We all agree that no two snowflakes are alike, when viewing its variegated intricately complex design. One could analogize it to the similarly intricate/complex design of the cosmos. String theory proposes the existence of an immense variety of "universes", and if correct, different universes could be governed by different laws of physics. The laws of nature that we are familiar with on our universe may just be laws inherent and locally distinctive to our universe, but still "consistent with some overarching theory" that may be arbitrary in some cases but not in others.
Going back to the snowflakes...their ubiquitous six-fold symmetry is a direct consequence of the properties and shape of water molecules. But snowflakes display an immense variety of patterns, because each is molded by its distinctive history and microenvironment; how each flake develops is sensitive to the specific temperature and humidity changes during its growth.
Similarly, our universe would not then be just a random one. It would belong to the unusual subset where there was an intelligent draw of cosmic numbers conducive to the emergence of complexity and consciousness.
With you right up to the end, where you decide (without evidence or reason I can see) that our universe subset is very limited and due to intelligent creation. With zero information about other universes, it just isn't possible to decide that this type is rare OR that the supposed rarity means a god made it.
I can see no reason to suddenly decide that the "some overarching theory" determining possible laws does not make our type of universe a necessity instead of rare. Not, at least, until we have some solid information about that overarching theory.
Logical deductions are not permissible?
"...our universe would not then be just a random one. It would belong to the unusual subset where there was an intelligent draw of cosmic numbers conducive to the emergence of complexity and consciousness."
...seems valid to me!
Logical deductions require a premise known to be true. What is the premise used to make that deduction?
The premise: logically speaking, according to all the great thinkers… Nothingness cannot create Somethingness!
Strangely, none of these great thinkers reside in the world of physics! just looked... I thought there were a few! maybe not.
So to rephrase: according to me...
Nothingness cannot create Somethingness!
and to further elaborate:
Only Somethingness can create Something!
To think otherwise would be beyond logical.
I disagree with your premise; you have absolutely no evidence proving it to be true.
Beyond that, no one has ever, that I've heard, proposed that the universe came from nothingness. Various opponents of the big bang make the claim that scientists claim that, but they are lying through their teeth to make an emotional appeal and it is beneath you to repeat such nonsense. Which I'm sure you are aware of.
Where did that thought of yours come from - that the universe 'can' come from nothing?
From the post I replied to:
"So to rephrase: according to me...
Nothingness cannot create Somethingness!
and to further elaborate:
Only Somethingness can create Something!"
Or do you think Sed-me was referring to construction of a Lamborghini?
It's called a brain, most learned that in school. Did you not attend school or just didn't pay attention there?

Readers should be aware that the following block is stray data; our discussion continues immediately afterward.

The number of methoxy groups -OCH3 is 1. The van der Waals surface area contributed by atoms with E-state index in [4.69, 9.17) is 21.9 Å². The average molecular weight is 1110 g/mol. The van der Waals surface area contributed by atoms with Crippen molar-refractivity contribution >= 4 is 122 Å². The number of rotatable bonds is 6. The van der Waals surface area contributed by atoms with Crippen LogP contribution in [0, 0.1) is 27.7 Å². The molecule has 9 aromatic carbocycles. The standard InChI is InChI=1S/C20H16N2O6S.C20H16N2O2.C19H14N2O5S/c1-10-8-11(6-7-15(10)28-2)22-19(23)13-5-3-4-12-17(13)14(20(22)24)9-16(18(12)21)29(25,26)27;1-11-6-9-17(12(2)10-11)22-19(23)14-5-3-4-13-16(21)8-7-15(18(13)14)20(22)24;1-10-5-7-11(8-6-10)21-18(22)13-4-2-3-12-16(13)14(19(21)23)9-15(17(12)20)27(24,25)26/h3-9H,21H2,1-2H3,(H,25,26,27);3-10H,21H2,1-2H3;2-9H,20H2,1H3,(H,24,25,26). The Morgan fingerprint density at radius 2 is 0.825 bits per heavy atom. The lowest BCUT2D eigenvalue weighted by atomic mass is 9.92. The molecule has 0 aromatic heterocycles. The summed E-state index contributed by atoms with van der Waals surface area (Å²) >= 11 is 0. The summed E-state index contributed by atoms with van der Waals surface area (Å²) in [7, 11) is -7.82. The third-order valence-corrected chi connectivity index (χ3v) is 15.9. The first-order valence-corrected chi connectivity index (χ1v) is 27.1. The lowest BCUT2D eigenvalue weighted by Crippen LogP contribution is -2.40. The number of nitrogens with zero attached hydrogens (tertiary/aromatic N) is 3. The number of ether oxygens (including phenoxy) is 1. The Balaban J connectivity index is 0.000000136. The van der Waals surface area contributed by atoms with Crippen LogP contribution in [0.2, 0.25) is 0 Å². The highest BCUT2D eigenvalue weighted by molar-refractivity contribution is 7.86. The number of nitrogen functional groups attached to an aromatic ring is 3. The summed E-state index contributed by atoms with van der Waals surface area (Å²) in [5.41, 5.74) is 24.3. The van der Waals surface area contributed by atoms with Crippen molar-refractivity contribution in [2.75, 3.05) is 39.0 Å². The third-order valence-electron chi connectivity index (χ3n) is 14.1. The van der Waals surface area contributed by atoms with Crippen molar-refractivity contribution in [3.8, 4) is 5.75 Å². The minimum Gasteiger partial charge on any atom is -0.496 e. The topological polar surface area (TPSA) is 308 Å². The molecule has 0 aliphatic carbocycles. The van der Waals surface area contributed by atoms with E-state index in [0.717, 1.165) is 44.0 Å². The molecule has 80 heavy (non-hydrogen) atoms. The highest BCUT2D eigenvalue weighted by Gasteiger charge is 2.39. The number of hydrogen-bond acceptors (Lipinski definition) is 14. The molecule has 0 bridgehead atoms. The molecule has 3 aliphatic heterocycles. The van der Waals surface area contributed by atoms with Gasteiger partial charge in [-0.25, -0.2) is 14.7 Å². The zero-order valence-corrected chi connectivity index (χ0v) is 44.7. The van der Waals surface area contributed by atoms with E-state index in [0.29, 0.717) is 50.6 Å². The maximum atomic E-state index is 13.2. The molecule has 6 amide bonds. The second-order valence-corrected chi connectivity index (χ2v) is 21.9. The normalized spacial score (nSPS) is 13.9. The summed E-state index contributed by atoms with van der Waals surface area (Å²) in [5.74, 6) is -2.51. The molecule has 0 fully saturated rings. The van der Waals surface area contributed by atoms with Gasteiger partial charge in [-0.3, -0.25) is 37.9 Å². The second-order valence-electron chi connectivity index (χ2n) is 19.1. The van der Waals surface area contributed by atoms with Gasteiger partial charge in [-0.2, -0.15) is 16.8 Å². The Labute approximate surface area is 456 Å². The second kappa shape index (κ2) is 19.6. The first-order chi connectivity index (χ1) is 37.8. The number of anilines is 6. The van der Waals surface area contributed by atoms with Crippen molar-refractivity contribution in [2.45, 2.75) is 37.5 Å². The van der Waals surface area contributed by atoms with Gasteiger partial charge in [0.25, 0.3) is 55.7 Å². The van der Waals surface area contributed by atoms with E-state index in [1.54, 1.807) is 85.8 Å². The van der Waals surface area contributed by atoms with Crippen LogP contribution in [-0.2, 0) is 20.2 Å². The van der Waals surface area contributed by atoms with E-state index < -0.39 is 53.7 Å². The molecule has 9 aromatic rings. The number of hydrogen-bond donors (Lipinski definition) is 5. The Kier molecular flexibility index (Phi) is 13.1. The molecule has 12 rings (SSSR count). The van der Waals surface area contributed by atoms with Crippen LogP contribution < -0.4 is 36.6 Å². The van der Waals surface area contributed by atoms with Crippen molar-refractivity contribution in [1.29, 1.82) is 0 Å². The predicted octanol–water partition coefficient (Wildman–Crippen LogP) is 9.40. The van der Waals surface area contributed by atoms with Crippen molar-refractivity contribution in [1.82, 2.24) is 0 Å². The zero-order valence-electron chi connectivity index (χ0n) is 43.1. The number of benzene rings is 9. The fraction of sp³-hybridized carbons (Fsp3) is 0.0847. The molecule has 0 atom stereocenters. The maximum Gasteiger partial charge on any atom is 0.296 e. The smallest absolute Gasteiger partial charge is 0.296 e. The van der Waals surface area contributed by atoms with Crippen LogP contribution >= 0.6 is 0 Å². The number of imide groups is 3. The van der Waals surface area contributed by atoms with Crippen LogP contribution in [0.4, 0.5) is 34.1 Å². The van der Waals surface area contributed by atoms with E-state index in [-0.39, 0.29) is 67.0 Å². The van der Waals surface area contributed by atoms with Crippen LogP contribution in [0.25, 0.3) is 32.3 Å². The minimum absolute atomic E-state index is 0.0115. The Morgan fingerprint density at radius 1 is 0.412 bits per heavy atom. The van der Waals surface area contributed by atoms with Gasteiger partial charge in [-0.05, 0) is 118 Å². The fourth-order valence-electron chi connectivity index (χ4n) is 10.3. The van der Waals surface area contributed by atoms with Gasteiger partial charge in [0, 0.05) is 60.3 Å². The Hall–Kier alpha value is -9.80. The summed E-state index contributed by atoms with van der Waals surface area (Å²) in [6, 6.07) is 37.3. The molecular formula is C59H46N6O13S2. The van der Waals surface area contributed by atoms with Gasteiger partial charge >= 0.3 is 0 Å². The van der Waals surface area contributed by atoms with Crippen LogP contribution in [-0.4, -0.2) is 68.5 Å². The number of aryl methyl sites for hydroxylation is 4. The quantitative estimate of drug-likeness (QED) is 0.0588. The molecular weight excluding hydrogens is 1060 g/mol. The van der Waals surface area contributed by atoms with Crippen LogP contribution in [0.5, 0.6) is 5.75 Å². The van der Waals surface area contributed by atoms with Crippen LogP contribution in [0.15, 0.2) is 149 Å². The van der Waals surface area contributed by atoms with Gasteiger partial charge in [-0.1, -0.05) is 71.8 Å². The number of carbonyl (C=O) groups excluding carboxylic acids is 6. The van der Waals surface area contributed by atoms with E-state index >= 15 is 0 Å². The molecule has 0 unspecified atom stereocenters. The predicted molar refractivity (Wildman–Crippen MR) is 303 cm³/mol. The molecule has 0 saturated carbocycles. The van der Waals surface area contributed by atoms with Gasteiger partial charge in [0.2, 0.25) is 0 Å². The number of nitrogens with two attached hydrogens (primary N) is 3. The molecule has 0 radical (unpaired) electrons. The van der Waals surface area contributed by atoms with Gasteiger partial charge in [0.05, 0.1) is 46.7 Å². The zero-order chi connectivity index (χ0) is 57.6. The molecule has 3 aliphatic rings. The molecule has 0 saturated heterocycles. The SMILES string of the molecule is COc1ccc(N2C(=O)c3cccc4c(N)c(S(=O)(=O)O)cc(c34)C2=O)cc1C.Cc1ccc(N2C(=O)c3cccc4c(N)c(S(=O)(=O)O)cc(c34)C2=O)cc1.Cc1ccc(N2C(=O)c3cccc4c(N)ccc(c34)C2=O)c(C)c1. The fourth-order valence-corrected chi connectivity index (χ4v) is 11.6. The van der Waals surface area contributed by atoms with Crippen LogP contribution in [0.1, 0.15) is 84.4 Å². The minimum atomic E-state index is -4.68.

I answered that question before, in more detail. To repeat:
From the factory inside the electrons, built by the tiny people that live there. Inside the electron in the electron flow in the nerve in the brain in Sed-me's body.
If you want to do more than play word games, we can do that, too.
Apparently, Human Intellect has its limitations.
I dunno - it seems able to imagine gods from another universe pretty well. Can't find or prove them, but can sure imagine them.
Thank you for letting me (us) know your final answer to that very question.
[ http://hubpages.com/forum/post/2607192 ]
I really did not foresee ppl calling me "Sed-me." Though it's very kind of you, and totally respectful, pls feel free to call me Beth. lol
That theory came from science based on the evidence. While it may be well beyond your comprehension, others certainly do understand it. Try cracking open a book.
My husband says there are a lot of believers who are astrophysicists.
There are believers in every field in the world. I AM a little surprised that your husband knows a significant enough percentage of astrophysicists to make the claim that "a lot" of them are believers. Unless he knows a couple in his circle of believer friends and considers two or three to be "a lot"?
It is apparently quite easy for some people to willingly suspend rational thought in favor of emotionalism and imagination.
He reads a lot and has an avid interest in astronomy... less so, talking on forums. He leaves that to me, the real brains of the family.
edit :cosmology... I should have said.
Check out the list of nobel peace prize winners on this link...
http://en.wikipedia.org/wiki/List_of_Ch … in_science
I said there were people like that.
But, out of curiosity, have you looked at the number of believers vs non-believers, all also top scientists, that were born in the last, say, 50 - 75 years? When it has become OK to not believe and you won't be jailed or even ostracized for such heresy?
I WOULD have to say here that "scientist" is a very confusing term to some people, though - phrases like "creation science" have muddied the field considerably as believers attempt to lend credence to themselves. And frauds and scammers abound, too, and always have.